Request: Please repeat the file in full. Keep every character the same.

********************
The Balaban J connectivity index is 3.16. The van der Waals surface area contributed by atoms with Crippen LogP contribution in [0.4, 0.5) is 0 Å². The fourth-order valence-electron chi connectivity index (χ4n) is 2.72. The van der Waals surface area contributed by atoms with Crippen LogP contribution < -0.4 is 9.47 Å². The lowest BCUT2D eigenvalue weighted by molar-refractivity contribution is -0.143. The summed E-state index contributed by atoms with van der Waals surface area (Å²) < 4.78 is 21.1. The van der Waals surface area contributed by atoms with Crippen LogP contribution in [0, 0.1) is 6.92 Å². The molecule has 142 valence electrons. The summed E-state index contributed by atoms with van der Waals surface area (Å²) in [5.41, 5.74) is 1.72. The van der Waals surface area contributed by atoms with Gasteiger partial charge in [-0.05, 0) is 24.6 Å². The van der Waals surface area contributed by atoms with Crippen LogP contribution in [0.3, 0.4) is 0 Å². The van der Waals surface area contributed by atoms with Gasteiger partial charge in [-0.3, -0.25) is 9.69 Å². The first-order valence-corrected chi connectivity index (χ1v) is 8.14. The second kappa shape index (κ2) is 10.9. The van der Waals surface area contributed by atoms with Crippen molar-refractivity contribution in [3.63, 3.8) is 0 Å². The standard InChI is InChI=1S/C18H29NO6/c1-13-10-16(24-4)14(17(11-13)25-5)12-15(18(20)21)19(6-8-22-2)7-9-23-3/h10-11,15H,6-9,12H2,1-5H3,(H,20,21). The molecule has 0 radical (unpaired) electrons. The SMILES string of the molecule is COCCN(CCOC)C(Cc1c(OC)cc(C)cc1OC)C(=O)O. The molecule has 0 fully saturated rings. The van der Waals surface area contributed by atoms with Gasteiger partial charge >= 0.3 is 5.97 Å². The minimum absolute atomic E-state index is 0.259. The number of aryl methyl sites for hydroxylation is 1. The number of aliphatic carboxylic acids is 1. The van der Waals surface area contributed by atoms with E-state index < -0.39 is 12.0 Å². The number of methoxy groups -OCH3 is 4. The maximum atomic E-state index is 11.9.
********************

The Balaban J connectivity index is 3.16. The van der Waals surface area contributed by atoms with Crippen LogP contribution in [0.4, 0.5) is 0 Å². The fourth-order valence-electron chi connectivity index (χ4n) is 2.72. The van der Waals surface area contributed by atoms with Crippen LogP contribution < -0.4 is 9.47 Å². The lowest BCUT2D eigenvalue weighted by molar-refractivity contribution is -0.143. The summed E-state index contributed by atoms with van der Waals surface area (Å²) < 4.78 is 21.1. The van der Waals surface area contributed by atoms with Crippen LogP contribution in [0, 0.1) is 6.92 Å². The molecule has 142 valence electrons. The summed E-state index contributed by atoms with van der Waals surface area (Å²) in [5.41, 5.74) is 1.72. The van der Waals surface area contributed by atoms with Gasteiger partial charge in [-0.05, 0) is 24.6 Å². The van der Waals surface area contributed by atoms with Crippen LogP contribution in [0.3, 0.4) is 0 Å². The van der Waals surface area contributed by atoms with Gasteiger partial charge in [-0.3, -0.25) is 9.69 Å². The first-order valence-corrected chi connectivity index (χ1v) is 8.14. The second kappa shape index (κ2) is 10.9. The van der Waals surface area contributed by atoms with Crippen molar-refractivity contribution in [3.63, 3.8) is 0 Å². The standard InChI is InChI=1S/C18H29NO6/c1-13-10-16(24-4)14(17(11-13)25-5)12-15(18(20)21)19(6-8-22-2)7-9-23-3/h10-11,15H,6-9,12H2,1-5H3,(H,20,21). The molecule has 0 radical (unpaired) electrons. The SMILES string of the molecule is COCCN(CCOC)C(Cc1c(OC)cc(C)cc1OC)C(=O)O. The molecule has 0 fully saturated rings. The van der Waals surface area contributed by atoms with Gasteiger partial charge >= 0.3 is 5.97 Å². The minimum absolute atomic E-state index is 0.259. The number of aryl methyl sites for hydroxylation is 1. The number of aliphatic carboxylic acids is 1. The van der Waals surface area contributed by atoms with E-state index < -0.39 is 12.0 Å². The number of methoxy groups -OCH3 is 4. The maximum atomic E-state index is 11.9.